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1350 Dell Avenue 202, Campbell, CA 95008, USA
Located in San Jose, California, we created the world’s first medical-grade grinder. SANTA CRUZ SHREDDER is engineered to perfection. After carefully analyzing the inner working of how a proper tooth design should work, we used a special computer program called Siemens CAD Software to invent the most “perfect” shredding tooth design ever conceived my man!
Sharp-edged teeth are not the best approach…Sharp edge teeth will dull and are full of burrs & tiny flakes of aluminum – constantly falling into your smoking blend. This is not only unhealthy, but toxic to the consumer. First, sharp edged teeth take a lot of initial torque to start turning. This initial pressure will force it to bend at the base, causing “metal fatigue” resulting in the eventual breakage of the tooth and releasing even more flakes of aluminum into your blend.
Our teeth are radius at the base for strength and are able to take extreme use. They’re twice as strong, will never dull and never release burrs or flakes of aluminum. Comparable grinders cut once – letting bb-sized chunks pass through the holes without further grinding. Our teeth are designed to cut both ways, which include clearances on both sides of the teeth (not to slice or smash tobacco), but to cause it to consistently “FLUFF TO PERFECTION”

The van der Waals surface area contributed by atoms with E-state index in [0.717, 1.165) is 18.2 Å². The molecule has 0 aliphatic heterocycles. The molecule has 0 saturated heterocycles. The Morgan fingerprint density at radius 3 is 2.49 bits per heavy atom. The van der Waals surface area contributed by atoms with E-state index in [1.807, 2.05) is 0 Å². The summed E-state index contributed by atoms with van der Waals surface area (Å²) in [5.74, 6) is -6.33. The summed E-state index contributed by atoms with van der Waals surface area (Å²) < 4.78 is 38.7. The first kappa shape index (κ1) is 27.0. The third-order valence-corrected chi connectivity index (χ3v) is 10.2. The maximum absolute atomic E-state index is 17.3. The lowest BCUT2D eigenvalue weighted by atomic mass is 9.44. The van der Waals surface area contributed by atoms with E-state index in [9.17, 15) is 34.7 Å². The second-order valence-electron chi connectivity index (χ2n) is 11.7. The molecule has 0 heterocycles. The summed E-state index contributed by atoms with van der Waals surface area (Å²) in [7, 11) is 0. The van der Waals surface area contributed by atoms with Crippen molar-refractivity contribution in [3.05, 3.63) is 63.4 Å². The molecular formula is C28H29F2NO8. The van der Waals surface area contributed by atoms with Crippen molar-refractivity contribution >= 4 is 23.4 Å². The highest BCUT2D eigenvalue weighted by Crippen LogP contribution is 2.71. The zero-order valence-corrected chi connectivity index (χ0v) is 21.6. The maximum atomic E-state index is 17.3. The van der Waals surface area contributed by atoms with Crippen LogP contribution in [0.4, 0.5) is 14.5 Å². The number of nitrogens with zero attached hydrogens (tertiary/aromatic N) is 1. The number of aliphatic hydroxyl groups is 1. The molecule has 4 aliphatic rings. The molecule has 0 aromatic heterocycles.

Santa Cruz Shredder has solved this frustrating problem! We developed a unique and proprietary thread pattern designed to eliminate the binding & permanent seizing of the screw-together parts. We anodize the threaded surfaces to eliminate “galling”. Galling is a form of surface damage arising between two sliding metals in contact with one another. Raw aluminum threads transfer wear-debris from each surface causing a build-up; therefore creating lumps, deformations, roughness & eventual failure. We invented a new approach using a “7-Catch Design” allowing the user to easily adjoin the parts with very little effort. Most grinders rotate around & around until the user eventually finds the thread catch, and then has to continue screwing on the component over & over until it’s secure. This causes additional wear & tear, the possibility of cross-threading, and a confusing amount of turns.